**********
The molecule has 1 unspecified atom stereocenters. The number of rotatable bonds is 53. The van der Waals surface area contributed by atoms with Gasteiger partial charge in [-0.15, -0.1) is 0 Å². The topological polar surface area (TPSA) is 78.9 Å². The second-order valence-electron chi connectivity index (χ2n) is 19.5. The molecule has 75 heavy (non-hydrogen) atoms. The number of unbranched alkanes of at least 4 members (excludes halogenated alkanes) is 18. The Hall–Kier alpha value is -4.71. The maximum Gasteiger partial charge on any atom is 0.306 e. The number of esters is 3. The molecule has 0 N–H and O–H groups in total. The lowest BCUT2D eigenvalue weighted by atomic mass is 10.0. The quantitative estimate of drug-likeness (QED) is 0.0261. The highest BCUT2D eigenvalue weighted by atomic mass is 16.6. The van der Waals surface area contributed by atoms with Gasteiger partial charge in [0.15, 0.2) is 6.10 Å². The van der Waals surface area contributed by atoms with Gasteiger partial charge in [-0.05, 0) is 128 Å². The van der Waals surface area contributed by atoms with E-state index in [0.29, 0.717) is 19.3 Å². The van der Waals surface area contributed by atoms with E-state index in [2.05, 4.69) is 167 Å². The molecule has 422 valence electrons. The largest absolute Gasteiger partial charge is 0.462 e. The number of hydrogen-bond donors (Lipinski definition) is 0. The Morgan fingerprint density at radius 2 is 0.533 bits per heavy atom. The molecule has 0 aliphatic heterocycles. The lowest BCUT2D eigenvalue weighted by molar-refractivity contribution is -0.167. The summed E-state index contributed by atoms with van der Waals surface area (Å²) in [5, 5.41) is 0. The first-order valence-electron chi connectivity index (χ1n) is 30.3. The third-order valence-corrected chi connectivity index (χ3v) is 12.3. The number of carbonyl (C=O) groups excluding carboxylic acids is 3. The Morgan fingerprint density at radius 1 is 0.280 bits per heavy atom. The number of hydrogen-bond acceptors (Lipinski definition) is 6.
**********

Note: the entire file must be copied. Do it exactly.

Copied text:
The molecule has 1 unspecified atom stereocenters. The number of rotatable bonds is 53. The van der Waals surface area contributed by atoms with Gasteiger partial charge in [-0.15, -0.1) is 0 Å². The topological polar surface area (TPSA) is 78.9 Å². The second-order valence-electron chi connectivity index (χ2n) is 19.5. The molecule has 75 heavy (non-hydrogen) atoms. The number of unbranched alkanes of at least 4 members (excludes halogenated alkanes) is 18. The Hall–Kier alpha value is -4.71. The maximum Gasteiger partial charge on any atom is 0.306 e. The number of esters is 3. The molecule has 0 N–H and O–H groups in total. The lowest BCUT2D eigenvalue weighted by atomic mass is 10.0. The quantitative estimate of drug-likeness (QED) is 0.0261. The highest BCUT2D eigenvalue weighted by atomic mass is 16.6. The van der Waals surface area contributed by atoms with Gasteiger partial charge in [0.15, 0.2) is 6.10 Å². The van der Waals surface area contributed by atoms with Gasteiger partial charge in [-0.05, 0) is 128 Å². The van der Waals surface area contributed by atoms with E-state index in [0.29, 0.717) is 19.3 Å². The van der Waals surface area contributed by atoms with E-state index in [2.05, 4.69) is 167 Å². The molecule has 422 valence electrons. The largest absolute Gasteiger partial charge is 0.462 e. The number of hydrogen-bond donors (Lipinski definition) is 0. The Morgan fingerprint density at radius 2 is 0.533 bits per heavy atom. The molecule has 0 aliphatic heterocycles. The lowest BCUT2D eigenvalue weighted by molar-refractivity contribution is -0.167. The summed E-state index contributed by atoms with van der Waals surface area (Å²) in [5, 5.41) is 0. The first-order valence-electron chi connectivity index (χ1n) is 30.3. The third-order valence-corrected chi connectivity index (χ3v) is 12.3. The number of carbonyl (C=O) groups excluding carboxylic acids is 3. The Morgan fingerprint density at radius 1 is 0.280 bits per heavy atom. The number of hydrogen-bond acceptors (Lipinski definition) is 6.